The _Encyclopedia of American Philosophy_ provides coverage of the major figures, concepts, historical periods and traditions in American philosophical thought. Containing over 600 entries written by scholars who are experts in the field, this _Encyclopedia_ is the first of its kind. It is a scholarly reference work that is accessible to the ordinary reader by explaining complex ideas in simple terms and providing ample cross-references to facilitate further study. The _Encyclopedia of American Philosophy_ contains a thorough analytical index and will (...) serve as a standard, comprehensive reference work for universities and colleges. Topics covered include: Great philosophers: Emerson, Dewey, James, Royce, Peirce, Santayana Subjects: Pragmatism, Progress, the Future, Knowledge, Democracy, Growth, Truth Influences on American Philosophy: Hegel, Aristotle, Plato, British Enlightenment, Reformation Self-Assessments: Joe Margolis, Donald Davidson, Susan Haack, Peter Hare, John McDermott, Stanley Cavell Ethics: Value, Pleasure, Happiness, Duty, Judgment, Growth Political Philosophy: Declaration of Independence, Democracy, Freedom, Liberalism, Community, Identity. (shrink)
The aim of this article is to examine the structure, appreciate some of the strengths and criticize a major weakness of Rescher's pragmatism. Rescher's pragmatic commitments are well-articulated. His reasons for embracing realism are strikingly similar to Santayana's. His insistence, however, that inquiry and communication constitute central human activities privileges talk, propositional knowledge and cognitive achievement. His position would be stronger if he placed cognitive activities in the broader context of the rich non-propositional flow of life.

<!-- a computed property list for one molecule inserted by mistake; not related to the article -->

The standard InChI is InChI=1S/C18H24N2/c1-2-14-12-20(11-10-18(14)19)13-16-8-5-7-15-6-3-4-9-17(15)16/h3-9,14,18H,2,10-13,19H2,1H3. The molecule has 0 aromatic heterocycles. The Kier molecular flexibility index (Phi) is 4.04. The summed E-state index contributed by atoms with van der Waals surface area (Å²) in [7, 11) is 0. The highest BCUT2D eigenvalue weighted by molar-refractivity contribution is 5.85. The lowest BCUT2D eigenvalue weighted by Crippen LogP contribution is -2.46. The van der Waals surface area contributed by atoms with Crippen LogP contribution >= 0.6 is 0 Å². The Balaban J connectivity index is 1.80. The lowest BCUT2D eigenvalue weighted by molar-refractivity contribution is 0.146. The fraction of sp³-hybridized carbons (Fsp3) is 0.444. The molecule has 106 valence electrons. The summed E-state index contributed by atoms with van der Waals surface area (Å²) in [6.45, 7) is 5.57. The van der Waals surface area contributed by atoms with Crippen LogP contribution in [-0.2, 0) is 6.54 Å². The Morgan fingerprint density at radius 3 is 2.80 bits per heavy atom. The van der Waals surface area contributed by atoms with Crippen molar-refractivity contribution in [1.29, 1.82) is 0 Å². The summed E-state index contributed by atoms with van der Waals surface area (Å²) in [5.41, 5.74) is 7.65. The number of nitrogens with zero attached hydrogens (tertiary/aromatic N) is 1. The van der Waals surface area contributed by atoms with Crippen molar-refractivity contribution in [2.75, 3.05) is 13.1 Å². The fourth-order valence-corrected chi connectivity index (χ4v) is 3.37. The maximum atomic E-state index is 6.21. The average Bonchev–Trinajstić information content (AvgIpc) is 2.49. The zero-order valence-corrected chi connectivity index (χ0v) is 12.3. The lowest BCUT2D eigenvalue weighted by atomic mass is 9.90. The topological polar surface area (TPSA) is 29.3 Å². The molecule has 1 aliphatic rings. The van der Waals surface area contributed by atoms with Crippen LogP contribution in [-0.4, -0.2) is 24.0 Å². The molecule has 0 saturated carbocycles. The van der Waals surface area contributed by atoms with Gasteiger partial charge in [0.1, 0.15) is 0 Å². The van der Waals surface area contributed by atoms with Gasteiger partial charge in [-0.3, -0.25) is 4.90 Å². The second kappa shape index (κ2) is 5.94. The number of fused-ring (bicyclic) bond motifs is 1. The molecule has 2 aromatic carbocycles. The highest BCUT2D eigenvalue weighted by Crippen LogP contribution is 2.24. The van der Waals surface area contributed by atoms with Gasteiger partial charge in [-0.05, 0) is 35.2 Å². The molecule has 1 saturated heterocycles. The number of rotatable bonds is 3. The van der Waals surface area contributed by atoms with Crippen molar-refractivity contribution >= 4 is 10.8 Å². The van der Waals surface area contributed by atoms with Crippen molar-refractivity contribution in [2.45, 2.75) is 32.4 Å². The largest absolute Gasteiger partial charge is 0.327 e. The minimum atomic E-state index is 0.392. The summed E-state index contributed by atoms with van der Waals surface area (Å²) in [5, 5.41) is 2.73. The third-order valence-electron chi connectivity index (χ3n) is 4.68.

The history of philosophy resembles a convention of deaf-mutes. Each participant attempts to communicate the secrets of his private imagination through a swirl of silent gestures. Intent on disclosing his own insight, each is confined in his own world: he has no ear for the language of others and often little knowledge of how to make them understand his. The carnival of controversy which ensues is grotesque in the eyes of the outsider but tragic for the thoughtful participant. For in (...) the history of philosophy many more messages are sent than are received, and the ones that are received come to us mutilated, infected by our own perspective and interests. In our own way each of us distorts or discards the central judgments of almost everyone else. The dead sign-language of the printed word is inadequate to span a century. Philosophers signal like wild semaphores that lost their common code. (shrink)